Charleston Church Shooting Put Virginia News Crew Killer 'Over the Top'

Vester Flanagan II is pictured in this image tweeted by WDBJ. Flanagan was a former employee of the station; he went by the name Bryce Williams during his tenure there. WDBJ7/Twitter

Two hours after Vester Flanagan, 41, shot and killed two journalists in Virginia on Wednesday morning, he faxed ABC News a manifesto. In the manifesto, Flanagan writes the Charleston church shooting, in which Dylann Roof killed nine African-American worshippers earlier this summer, "sent [him] over the top." He also said Jehovah told him to commit the shooting. Flanagan had previously attempted to pitch the news channel a story and had contacted them several weeks prior to the shooting.

Flanagan shot Alison Parker, a 24-year-old morning news reporter, and Adam Ward, a 27-year-old cameraman, both with WDBJ7 in Roanoke. The shooting happened while Parker was interviewing Vicki Gardner, who was injured in the incident. The murders were broadcast live. Flanagan also recorded the incident and put the footage on social media, though it was swiftly removed.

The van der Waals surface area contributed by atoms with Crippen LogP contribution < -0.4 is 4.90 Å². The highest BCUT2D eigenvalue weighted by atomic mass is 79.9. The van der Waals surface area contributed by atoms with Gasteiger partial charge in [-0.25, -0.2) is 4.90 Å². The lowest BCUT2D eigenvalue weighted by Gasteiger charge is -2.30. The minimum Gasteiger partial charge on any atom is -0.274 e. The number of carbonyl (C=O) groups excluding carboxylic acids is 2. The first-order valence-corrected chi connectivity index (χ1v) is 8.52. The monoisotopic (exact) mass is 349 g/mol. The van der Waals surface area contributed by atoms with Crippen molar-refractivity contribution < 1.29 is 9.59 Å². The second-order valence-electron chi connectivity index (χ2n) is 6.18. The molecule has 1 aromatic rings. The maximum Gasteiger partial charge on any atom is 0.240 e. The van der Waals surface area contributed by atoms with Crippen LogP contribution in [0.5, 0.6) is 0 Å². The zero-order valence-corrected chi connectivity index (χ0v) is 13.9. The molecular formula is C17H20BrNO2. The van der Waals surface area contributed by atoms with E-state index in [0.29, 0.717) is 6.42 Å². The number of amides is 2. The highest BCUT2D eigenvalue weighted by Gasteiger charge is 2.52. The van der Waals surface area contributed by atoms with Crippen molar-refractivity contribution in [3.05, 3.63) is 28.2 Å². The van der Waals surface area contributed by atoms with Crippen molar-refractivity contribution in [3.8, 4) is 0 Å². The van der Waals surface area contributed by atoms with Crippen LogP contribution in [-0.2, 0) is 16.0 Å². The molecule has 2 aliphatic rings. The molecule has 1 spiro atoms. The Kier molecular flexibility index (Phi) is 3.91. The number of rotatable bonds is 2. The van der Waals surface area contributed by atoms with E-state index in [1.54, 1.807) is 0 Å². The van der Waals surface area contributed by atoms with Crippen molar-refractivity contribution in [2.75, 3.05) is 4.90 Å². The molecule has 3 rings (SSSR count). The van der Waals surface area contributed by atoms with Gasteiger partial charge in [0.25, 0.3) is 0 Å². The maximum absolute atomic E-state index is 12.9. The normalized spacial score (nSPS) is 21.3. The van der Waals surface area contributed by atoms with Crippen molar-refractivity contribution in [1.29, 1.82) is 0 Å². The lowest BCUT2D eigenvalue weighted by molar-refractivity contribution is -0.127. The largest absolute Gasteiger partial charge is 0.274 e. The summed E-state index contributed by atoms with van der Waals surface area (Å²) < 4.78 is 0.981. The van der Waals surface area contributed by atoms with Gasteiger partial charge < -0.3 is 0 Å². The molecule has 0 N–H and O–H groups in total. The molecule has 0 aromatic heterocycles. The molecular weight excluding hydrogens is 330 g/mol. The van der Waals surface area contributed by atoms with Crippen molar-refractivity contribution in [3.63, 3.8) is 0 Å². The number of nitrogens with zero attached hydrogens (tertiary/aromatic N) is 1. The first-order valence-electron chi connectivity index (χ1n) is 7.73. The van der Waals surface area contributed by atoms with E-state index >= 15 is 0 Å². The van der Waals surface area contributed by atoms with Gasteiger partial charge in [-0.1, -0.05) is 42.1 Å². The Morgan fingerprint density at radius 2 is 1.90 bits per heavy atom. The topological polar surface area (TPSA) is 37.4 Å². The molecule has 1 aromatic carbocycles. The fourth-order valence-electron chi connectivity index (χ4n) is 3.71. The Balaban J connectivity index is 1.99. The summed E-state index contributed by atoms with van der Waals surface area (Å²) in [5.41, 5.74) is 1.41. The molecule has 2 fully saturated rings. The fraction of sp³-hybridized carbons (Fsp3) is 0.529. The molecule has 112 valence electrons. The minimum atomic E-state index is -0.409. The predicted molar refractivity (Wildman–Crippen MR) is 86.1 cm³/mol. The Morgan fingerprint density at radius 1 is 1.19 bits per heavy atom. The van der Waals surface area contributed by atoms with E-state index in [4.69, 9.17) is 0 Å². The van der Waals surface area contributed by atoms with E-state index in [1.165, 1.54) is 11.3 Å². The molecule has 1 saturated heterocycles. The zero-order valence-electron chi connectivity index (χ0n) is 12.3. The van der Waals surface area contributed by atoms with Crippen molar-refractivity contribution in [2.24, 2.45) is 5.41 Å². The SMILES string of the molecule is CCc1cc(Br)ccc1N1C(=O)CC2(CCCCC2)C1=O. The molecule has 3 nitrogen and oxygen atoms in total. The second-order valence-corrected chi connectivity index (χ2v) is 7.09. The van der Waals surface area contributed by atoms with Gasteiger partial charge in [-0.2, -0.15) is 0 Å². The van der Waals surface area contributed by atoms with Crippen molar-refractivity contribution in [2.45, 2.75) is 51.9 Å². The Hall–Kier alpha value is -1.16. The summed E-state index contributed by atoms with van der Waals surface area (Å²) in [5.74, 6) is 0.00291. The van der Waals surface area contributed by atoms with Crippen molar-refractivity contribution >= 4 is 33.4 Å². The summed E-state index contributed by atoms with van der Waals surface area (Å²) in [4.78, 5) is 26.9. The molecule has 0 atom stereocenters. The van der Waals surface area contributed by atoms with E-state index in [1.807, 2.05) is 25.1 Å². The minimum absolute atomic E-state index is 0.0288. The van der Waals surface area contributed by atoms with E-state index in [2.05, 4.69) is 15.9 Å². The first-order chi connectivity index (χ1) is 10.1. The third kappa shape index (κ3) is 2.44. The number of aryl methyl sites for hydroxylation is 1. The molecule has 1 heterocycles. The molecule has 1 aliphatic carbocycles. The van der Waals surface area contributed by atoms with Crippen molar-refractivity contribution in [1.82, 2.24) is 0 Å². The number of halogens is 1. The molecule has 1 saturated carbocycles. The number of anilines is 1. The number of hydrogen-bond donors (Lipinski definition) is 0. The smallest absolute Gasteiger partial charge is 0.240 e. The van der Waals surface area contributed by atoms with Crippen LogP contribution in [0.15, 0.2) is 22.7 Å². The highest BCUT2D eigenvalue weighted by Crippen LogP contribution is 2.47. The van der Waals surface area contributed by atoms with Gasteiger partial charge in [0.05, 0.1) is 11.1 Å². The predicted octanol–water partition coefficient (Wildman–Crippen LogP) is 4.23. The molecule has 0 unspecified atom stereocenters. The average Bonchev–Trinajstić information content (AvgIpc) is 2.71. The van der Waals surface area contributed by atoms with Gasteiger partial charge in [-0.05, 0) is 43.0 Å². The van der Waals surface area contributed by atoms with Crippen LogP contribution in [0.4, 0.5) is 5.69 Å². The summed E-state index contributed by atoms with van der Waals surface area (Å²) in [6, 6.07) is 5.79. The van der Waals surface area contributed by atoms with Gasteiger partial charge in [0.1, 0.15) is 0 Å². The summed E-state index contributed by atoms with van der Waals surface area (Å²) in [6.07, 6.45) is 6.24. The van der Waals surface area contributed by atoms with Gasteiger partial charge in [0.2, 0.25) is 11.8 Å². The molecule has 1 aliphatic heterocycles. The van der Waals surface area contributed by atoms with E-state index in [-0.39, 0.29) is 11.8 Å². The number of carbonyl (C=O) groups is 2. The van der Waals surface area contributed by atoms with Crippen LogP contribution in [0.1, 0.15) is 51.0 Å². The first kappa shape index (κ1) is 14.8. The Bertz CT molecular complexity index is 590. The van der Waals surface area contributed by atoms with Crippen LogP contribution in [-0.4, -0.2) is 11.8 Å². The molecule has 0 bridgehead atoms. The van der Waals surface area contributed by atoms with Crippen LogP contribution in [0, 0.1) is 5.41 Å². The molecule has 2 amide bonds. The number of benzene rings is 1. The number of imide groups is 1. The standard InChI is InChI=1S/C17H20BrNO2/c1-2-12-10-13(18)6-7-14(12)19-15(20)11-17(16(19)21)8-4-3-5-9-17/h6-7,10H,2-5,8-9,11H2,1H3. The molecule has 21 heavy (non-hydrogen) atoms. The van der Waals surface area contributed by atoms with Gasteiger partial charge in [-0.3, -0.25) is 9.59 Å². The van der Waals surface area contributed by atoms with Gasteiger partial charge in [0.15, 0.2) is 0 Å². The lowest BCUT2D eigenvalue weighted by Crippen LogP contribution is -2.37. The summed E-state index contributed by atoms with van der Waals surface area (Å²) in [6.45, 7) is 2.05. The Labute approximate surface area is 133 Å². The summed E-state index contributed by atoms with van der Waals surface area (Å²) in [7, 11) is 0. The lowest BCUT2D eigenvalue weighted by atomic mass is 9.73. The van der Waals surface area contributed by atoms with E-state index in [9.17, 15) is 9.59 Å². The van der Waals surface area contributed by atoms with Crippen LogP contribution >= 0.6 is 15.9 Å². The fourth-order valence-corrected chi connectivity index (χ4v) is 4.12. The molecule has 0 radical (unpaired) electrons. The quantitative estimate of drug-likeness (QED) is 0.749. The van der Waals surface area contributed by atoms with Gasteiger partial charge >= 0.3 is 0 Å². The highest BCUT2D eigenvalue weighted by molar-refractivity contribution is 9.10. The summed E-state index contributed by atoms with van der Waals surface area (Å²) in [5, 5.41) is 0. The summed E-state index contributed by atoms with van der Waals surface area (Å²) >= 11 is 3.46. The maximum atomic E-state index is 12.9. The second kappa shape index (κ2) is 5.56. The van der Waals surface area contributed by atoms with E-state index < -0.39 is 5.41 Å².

In the 23-page fax, Flanagan writes, "As for Dylann Roof? You [deleted]! You want a race war [deleted]! Bring it then you white [deleted]!!!" Flanagan went on to call Seung-Hui Cho "his boy." In 2007, Cho killed 32 people during a shooting rampage on the Virginia Tech campus. It is considered one of the deadly mass shootings in the nation's history. Cho shot and killed himself.

"I was influenced by Seung-Hui Cho. That's my boy right there. He got NEARLY double the amount that Eric Harris and Dylann Klebold got...just sayin'," Flanagan wrote. Harris and Klebold were the Columbine High School shooters. They killed 13 people in the 1999 shooting at the Colorado school before taking their own lives.

Flanagan referred to himself as a "human powder keg...just waiting to go BOOM!!!!" According to the manifesto, Flanagan felt he was racially discriminated against. In 2000, Flanagan sued an employer for discrimination. The case was later settled for an undisclosed amount.

"Yes, it will sound like I am angry...I am. And I have every right to be. But when I leave this Earth, the only emotion I want to feel is peace," Flanagan wrote.